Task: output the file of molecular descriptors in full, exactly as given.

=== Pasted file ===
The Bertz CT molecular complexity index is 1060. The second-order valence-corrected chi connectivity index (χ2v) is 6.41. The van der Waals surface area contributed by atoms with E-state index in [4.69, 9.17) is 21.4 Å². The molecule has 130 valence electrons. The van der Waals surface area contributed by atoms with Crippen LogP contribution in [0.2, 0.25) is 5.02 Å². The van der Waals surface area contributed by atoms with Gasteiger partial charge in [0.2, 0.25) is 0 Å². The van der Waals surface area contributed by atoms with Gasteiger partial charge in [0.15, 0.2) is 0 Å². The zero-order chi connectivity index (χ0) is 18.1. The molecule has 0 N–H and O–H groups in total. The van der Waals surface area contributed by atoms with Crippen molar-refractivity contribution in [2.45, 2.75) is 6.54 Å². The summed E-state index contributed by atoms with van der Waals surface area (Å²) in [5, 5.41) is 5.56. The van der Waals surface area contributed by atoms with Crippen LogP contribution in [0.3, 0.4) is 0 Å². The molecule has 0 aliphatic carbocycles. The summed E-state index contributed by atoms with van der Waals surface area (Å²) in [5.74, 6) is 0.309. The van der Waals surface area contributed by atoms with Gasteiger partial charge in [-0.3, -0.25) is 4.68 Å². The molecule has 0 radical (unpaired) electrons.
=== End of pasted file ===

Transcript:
The Bertz CT molecular complexity index is 1060. The second-order valence-corrected chi connectivity index (χ2v) is 6.41. The van der Waals surface area contributed by atoms with E-state index in [4.69, 9.17) is 21.4 Å². The molecule has 130 valence electrons. The van der Waals surface area contributed by atoms with Crippen LogP contribution in [0.2, 0.25) is 5.02 Å². The van der Waals surface area contributed by atoms with Gasteiger partial charge in [0.2, 0.25) is 0 Å². The van der Waals surface area contributed by atoms with Gasteiger partial charge in [0.15, 0.2) is 0 Å². The zero-order chi connectivity index (χ0) is 18.1. The molecule has 0 N–H and O–H groups in total. The van der Waals surface area contributed by atoms with Crippen molar-refractivity contribution in [2.45, 2.75) is 6.54 Å². The summed E-state index contributed by atoms with van der Waals surface area (Å²) in [5, 5.41) is 5.56. The van der Waals surface area contributed by atoms with Crippen LogP contribution in [0.3, 0.4) is 0 Å². The molecule has 0 aliphatic carbocycles. The summed E-state index contributed by atoms with van der Waals surface area (Å²) in [5.74, 6) is 0.309. The van der Waals surface area contributed by atoms with Gasteiger partial charge in [-0.3, -0.25) is 4.68 Å². The molecule has 0 radical (unpaired) electrons.